What is Brexodus

Brexodus, a compound of "Brexit" and "Exodus," refers to the mass exit of individuals (particularly European Union (EU) nationals) and corporations from the United Kingdom, which some observers expect to occur when the country leaves the EU.

History of Brexodus

The UK decided to leave the EU following a referendum held on June 23, 2016. This departure, Brexit, is expected to occur at the end of March 2019. The withdrawal is likely to have profound effects on individuals and businesses, but the exact implications are uncertain. Negotiations between Britain and the EU began on June 19, 2017, and have not yet provided clarity for EU nationals living in the UK, British nationals living in the EU or corporations that do business across the English channel. 

The process is complicated by domestic politics in the United Kingdom. In an election on June 8, which Conservative Prime Minister Theresa May called in an attempt to increase her parliamentary representation, the Conservatives lost their majority. The result, which pushed May into a coalition with Northern Ireland's Democratic Union Party, raises questions about her push for a "hard Brexit," under which the U.K. would leave the EU's single market and customs union and would dramatically curb immigration from the EU.


According to Migration Watch UK, which supports a stricter British immigration policy, 3.3 million EU nationals live in Britain while 1.2 million UK nationals live in the EU. Europeans living in Britain worry about their status, since immigration is a politically fraught issue in the United Kingdom. This friction is one reason for "Brexodus," which could result from a deal – or lack of a deal – that sees EU nationals lose rights and status they currently enjoy in Britain.

Due to the uncertainty surrounding their future status, 47% of highly skilled EU workers told Deloitte in June 2017 that they were considering leaving the country within five years. The majority (52%) said that their employers had not communicated with them effectively regarding Brexit.

In March 2017, the House of Lords attempted to guarantee the rights of EU citizens living in the UK, but the Conservative-controlled Commons struck the provision down. In June, May outlined a plan that would grant EU citizens "settled status," giving those who had lived in Britain for five years the right to remain indefinitely and equal access to benefits and public services. Those who have been in the country for less time would be able to apply for temporary residence. 

The proposal, which the government characterized as "generous" before its release, was not well received in the EU in part because May did not specify a cutoff date for the five-year period. Michel Barnier, the EU's chief Brexit negotiator, tweeted that Britain's position needs "more ambition, clarity and guarantees," saying his goal was for EU residents in Britain to continue enjoying the same rights as today.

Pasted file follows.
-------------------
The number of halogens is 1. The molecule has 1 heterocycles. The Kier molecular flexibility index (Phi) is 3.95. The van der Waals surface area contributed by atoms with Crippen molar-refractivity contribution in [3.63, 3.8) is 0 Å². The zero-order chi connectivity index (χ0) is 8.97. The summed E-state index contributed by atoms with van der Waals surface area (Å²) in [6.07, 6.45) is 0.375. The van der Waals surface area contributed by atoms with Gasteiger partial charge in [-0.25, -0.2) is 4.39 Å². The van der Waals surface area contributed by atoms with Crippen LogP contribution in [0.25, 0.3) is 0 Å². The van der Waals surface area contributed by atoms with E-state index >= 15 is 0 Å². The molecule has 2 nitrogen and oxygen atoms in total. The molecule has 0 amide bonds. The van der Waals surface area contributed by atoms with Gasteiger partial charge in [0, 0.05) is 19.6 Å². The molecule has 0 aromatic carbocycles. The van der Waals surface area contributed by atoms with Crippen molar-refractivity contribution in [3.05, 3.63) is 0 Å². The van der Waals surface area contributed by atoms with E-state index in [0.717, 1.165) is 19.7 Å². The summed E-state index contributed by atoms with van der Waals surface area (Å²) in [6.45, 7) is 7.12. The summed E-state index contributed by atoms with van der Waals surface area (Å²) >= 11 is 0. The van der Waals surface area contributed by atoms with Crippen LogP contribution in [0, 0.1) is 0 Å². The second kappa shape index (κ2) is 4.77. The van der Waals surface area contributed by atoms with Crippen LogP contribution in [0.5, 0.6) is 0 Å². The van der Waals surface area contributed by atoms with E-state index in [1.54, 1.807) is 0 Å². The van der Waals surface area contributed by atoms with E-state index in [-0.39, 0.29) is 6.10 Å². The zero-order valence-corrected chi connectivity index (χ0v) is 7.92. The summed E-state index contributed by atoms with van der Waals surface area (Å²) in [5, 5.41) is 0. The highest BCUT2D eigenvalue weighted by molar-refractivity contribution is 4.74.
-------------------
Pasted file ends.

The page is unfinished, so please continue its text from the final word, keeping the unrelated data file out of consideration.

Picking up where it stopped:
EU nationals would need to join what the Guardian calls a "special ID register" to gain settled status. The application process is likely to be tedious, and the onus is placed on EU citizens to prove five years of residence.


Part of the reason for the expected "Brexodus" of individual EU citizens is the potential for businesses to leave the UK due to Brexit, particularly financial services firms such as banks, insurers and asset managers. These firms have used London as a headquarters from which to serve the EU, since "passporting" arrangements allow them to operate across the bloc without setting up local subsidiaries.

After Brexit, financial firms based in Britain may lose this ability. Several have called for a temporary agreement granting them access to the EU's single market past March 2019. These firms need time to plan, however, and cannot risk losing access to European markets due to a hard Brexit. For this reason, some firms have announced plans to move operations to the EU while others are considering their options. Paris, Berlin, Frankfurt and Dublin are competing to present themselves as the best alternatives to London. These cities are also lobbying Brussels to limit euro clearing, most of which currently occurs in Britain, to the EU. 

JPMorgan Chase & Co. said in May that it would move hundreds of London-based jobs to Dublin, Frankfurt and Luxembourg. Deutsche Bank AG has announced that it will move 4,000 jobs out of London. Daiwa Securities Group Inc., a Japanese brokerage, will set up a subsidiary in Frankfurt. Goldman Sachs Group Inc. is considering moving up to 1,000 jobs to the German city, while Bank of America Corp. and Barclays PLC are considering Dublin.